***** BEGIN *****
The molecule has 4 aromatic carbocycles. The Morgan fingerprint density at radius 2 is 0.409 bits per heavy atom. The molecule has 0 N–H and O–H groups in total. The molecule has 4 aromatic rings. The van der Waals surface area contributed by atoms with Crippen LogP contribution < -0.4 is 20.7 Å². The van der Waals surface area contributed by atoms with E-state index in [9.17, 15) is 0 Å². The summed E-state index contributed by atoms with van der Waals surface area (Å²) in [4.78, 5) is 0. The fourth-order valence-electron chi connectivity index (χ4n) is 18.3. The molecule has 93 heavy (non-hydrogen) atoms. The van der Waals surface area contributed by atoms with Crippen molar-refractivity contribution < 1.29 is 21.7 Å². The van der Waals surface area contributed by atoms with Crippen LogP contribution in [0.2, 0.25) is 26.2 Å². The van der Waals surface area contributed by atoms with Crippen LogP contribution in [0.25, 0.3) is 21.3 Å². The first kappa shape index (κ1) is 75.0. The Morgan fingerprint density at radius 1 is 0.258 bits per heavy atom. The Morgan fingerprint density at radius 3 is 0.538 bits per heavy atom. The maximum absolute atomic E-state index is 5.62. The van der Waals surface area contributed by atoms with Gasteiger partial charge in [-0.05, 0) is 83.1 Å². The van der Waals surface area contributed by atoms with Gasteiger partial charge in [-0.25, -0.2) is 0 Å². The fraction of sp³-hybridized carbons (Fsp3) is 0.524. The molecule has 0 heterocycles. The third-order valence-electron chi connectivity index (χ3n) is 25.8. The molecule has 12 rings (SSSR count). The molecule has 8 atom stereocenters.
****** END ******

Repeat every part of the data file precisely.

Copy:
The molecule has 4 aromatic carbocycles. The Morgan fingerprint density at radius 2 is 0.409 bits per heavy atom. The molecule has 0 N–H and O–H groups in total. The molecule has 4 aromatic rings. The van der Waals surface area contributed by atoms with Crippen LogP contribution < -0.4 is 20.7 Å². The van der Waals surface area contributed by atoms with E-state index in [9.17, 15) is 0 Å². The summed E-state index contributed by atoms with van der Waals surface area (Å²) in [4.78, 5) is 0. The fourth-order valence-electron chi connectivity index (χ4n) is 18.3. The molecule has 93 heavy (non-hydrogen) atoms. The van der Waals surface area contributed by atoms with Crippen molar-refractivity contribution < 1.29 is 21.7 Å². The van der Waals surface area contributed by atoms with Crippen LogP contribution in [0.2, 0.25) is 26.2 Å². The van der Waals surface area contributed by atoms with Crippen LogP contribution in [0.25, 0.3) is 21.3 Å². The first kappa shape index (κ1) is 75.0. The Morgan fingerprint density at radius 1 is 0.258 bits per heavy atom. The Morgan fingerprint density at radius 3 is 0.538 bits per heavy atom. The maximum absolute atomic E-state index is 5.62. The van der Waals surface area contributed by atoms with Gasteiger partial charge in [-0.05, 0) is 83.1 Å². The van der Waals surface area contributed by atoms with Gasteiger partial charge in [-0.25, -0.2) is 0 Å². The fraction of sp³-hybridized carbons (Fsp3) is 0.524. The molecule has 0 heterocycles. The third-order valence-electron chi connectivity index (χ3n) is 25.8. The molecule has 12 rings (SSSR count). The molecule has 8 atom stereocenters.